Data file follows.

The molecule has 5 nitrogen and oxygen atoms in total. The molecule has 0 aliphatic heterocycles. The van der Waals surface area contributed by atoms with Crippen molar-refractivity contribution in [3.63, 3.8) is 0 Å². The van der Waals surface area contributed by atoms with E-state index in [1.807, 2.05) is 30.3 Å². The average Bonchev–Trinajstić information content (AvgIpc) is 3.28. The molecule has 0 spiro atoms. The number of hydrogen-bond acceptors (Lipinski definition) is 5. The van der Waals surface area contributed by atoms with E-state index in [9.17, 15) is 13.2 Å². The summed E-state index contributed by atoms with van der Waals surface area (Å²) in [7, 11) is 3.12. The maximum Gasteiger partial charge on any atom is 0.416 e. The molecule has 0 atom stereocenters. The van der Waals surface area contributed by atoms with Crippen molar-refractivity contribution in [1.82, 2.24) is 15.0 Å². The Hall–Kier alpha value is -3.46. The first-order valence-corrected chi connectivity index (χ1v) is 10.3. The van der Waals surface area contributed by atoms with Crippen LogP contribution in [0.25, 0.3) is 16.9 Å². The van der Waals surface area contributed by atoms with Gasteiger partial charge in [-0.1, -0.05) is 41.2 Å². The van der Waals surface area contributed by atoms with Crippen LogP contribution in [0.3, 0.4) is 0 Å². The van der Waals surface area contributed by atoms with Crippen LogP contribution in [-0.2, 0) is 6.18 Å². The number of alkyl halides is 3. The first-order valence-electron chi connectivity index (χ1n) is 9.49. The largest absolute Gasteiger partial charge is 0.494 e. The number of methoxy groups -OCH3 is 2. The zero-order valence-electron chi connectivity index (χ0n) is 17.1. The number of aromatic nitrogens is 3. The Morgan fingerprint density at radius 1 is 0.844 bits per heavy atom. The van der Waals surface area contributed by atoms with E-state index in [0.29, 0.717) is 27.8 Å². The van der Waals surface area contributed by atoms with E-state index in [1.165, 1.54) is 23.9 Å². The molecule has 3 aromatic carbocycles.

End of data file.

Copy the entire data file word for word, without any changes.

The molecule has 5 nitrogen and oxygen atoms in total. The molecule has 0 aliphatic heterocycles. The van der Waals surface area contributed by atoms with Crippen molar-refractivity contribution in [3.63, 3.8) is 0 Å². The van der Waals surface area contributed by atoms with E-state index in [1.807, 2.05) is 30.3 Å². The average Bonchev–Trinajstić information content (AvgIpc) is 3.28. The molecule has 0 spiro atoms. The number of hydrogen-bond acceptors (Lipinski definition) is 5. The van der Waals surface area contributed by atoms with E-state index in [9.17, 15) is 13.2 Å². The summed E-state index contributed by atoms with van der Waals surface area (Å²) in [7, 11) is 3.12. The maximum Gasteiger partial charge on any atom is 0.416 e. The molecule has 0 atom stereocenters. The van der Waals surface area contributed by atoms with Crippen molar-refractivity contribution in [1.82, 2.24) is 15.0 Å². The Hall–Kier alpha value is -3.46. The first-order valence-corrected chi connectivity index (χ1v) is 10.3. The van der Waals surface area contributed by atoms with Crippen LogP contribution in [0.25, 0.3) is 16.9 Å². The van der Waals surface area contributed by atoms with Gasteiger partial charge in [-0.1, -0.05) is 41.2 Å². The van der Waals surface area contributed by atoms with Crippen LogP contribution in [0.3, 0.4) is 0 Å². The van der Waals surface area contributed by atoms with Crippen LogP contribution in [-0.2, 0) is 6.18 Å². The number of alkyl halides is 3. The first-order valence-electron chi connectivity index (χ1n) is 9.49. The largest absolute Gasteiger partial charge is 0.494 e. The number of methoxy groups -OCH3 is 2. The zero-order valence-electron chi connectivity index (χ0n) is 17.1. The number of aromatic nitrogens is 3. The Morgan fingerprint density at radius 1 is 0.844 bits per heavy atom. The van der Waals surface area contributed by atoms with E-state index in [0.29, 0.717) is 27.8 Å². The van der Waals surface area contributed by atoms with E-state index in [1.165, 1.54) is 23.9 Å². The molecule has 3 aromatic carbocycles.